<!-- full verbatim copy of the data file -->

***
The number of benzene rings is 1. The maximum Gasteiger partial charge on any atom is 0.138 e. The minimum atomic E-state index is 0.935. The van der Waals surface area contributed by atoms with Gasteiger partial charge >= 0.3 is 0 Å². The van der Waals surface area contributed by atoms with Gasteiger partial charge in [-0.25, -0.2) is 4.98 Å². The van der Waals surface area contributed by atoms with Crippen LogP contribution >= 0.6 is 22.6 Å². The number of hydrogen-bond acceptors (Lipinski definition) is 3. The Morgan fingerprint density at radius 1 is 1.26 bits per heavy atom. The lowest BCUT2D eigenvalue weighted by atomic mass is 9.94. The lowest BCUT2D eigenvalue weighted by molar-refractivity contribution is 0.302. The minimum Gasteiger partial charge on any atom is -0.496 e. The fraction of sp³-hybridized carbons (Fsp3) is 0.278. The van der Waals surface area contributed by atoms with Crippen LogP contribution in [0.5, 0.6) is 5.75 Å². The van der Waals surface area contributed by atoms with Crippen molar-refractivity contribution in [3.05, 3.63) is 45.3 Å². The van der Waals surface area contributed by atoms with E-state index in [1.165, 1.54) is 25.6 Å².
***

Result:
The number of benzene rings is 1. The maximum Gasteiger partial charge on any atom is 0.138 e. The minimum atomic E-state index is 0.935. The van der Waals surface area contributed by atoms with Gasteiger partial charge >= 0.3 is 0 Å². The van der Waals surface area contributed by atoms with Gasteiger partial charge in [-0.25, -0.2) is 4.98 Å². The van der Waals surface area contributed by atoms with Crippen LogP contribution >= 0.6 is 22.6 Å². The number of hydrogen-bond acceptors (Lipinski definition) is 3. The Morgan fingerprint density at radius 1 is 1.26 bits per heavy atom. The lowest BCUT2D eigenvalue weighted by atomic mass is 9.94. The lowest BCUT2D eigenvalue weighted by molar-refractivity contribution is 0.302. The minimum Gasteiger partial charge on any atom is -0.496 e. The fraction of sp³-hybridized carbons (Fsp3) is 0.278. The van der Waals surface area contributed by atoms with Crippen LogP contribution in [0.5, 0.6) is 5.75 Å². The van der Waals surface area contributed by atoms with Crippen molar-refractivity contribution in [3.05, 3.63) is 45.3 Å². The van der Waals surface area contributed by atoms with E-state index in [1.165, 1.54) is 25.6 Å².